Yale, NFCR launch cancer drug research center

Five-year, $750,000 grant to develop new beta-peptide inhibitors.

Jeffrey Bouley

NEW HAVEN, Conn.—A five-year, $750,000 grant from the National Foundation for Cancer Research (NFCR) is allowing for the establishment of an NFCR Center for Anti-Cancer Drug Design and Discovery at Yale University that will work to develop new beta-peptide inhibitors.

Under the leadership of Drs. Alanna Schepartz and William Jorgensen, the cen­ter will work in particular to better under­stand how beta-peptides can be designed to disrupt protein-protein interactions that transmit cell signals. Abnormally behav­ing proteins can send incorrect signals that result in uncontrolled cell growth and division, and the idea is to block transmis­sion of cellular signals that lead to cancer growth.

"[Our] focus is on cancer targets such as the complex between p53 and hDM2—hDM2 amplification is implicated in many soft tissue cancers—and between Myc and Max, as c-Myc overexpression is implicat­ed in Burkitt's lymphoma as well as can­cers of the breast, GI tract, and the pros­tate," says Schepartz.

Unlike the more commonly used small-molecule inhibitors, beta-peptides have a chemical structure very similar to that of their target proteins, allow­ing the drug to bind the target pro­teins more specifically and inhibit them more effectively. Schepartz and Jorgensen report that because beta-peptides are stable within the human body, the center's research has the potential to create a com­pletely new technology platform for more effective and long-lasting anticancer drugs.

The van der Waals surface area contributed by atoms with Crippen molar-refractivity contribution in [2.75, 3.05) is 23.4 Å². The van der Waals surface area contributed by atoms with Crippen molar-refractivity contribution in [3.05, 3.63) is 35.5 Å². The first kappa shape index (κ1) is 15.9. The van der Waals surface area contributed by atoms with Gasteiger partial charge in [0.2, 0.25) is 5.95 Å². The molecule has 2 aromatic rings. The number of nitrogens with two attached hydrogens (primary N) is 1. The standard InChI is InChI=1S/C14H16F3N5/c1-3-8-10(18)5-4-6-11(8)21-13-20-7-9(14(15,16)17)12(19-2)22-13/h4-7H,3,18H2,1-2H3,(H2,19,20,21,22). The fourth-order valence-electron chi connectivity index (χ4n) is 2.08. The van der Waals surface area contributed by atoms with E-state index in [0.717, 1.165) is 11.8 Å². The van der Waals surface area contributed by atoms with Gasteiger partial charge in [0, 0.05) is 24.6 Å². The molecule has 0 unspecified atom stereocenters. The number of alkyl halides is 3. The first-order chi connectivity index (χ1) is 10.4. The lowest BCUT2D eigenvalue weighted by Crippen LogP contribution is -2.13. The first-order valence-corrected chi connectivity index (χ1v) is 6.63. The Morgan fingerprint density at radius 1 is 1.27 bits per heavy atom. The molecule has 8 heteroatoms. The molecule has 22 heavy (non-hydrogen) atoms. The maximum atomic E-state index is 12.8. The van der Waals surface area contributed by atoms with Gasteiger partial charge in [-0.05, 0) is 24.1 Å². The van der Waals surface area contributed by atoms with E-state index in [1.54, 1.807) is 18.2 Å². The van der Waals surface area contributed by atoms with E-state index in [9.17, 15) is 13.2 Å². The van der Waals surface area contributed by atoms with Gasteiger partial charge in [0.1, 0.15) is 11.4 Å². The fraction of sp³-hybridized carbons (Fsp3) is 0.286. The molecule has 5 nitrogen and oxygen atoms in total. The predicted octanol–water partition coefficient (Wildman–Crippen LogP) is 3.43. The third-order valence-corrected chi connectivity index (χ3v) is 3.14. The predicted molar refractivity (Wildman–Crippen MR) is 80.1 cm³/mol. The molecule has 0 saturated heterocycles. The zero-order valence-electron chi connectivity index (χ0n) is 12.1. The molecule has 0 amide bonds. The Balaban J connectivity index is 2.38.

But while the promise is there, Schepartz also notes that signifi­cant work remains.

"At this point, beta-peptides are simply a potential option in cases where inhibition of a protein-protein interaction is needed," she says. "We are working hard to learn how to best design these molecules to balance the often competing goals of affinity, speci­ficity, bioavailability and cost."

In addition to implications for cancer, beta-peptides hold promise for other areas of drug discovery, Schepartz notes.

"We have already reported beta-peptides that block HIV cell fusion through their interactions with gp41," she says. "In theory, these molecules represent the first step towards a cheaper, more tolerable replacement for Fuseon."


Jeffrey Bouley

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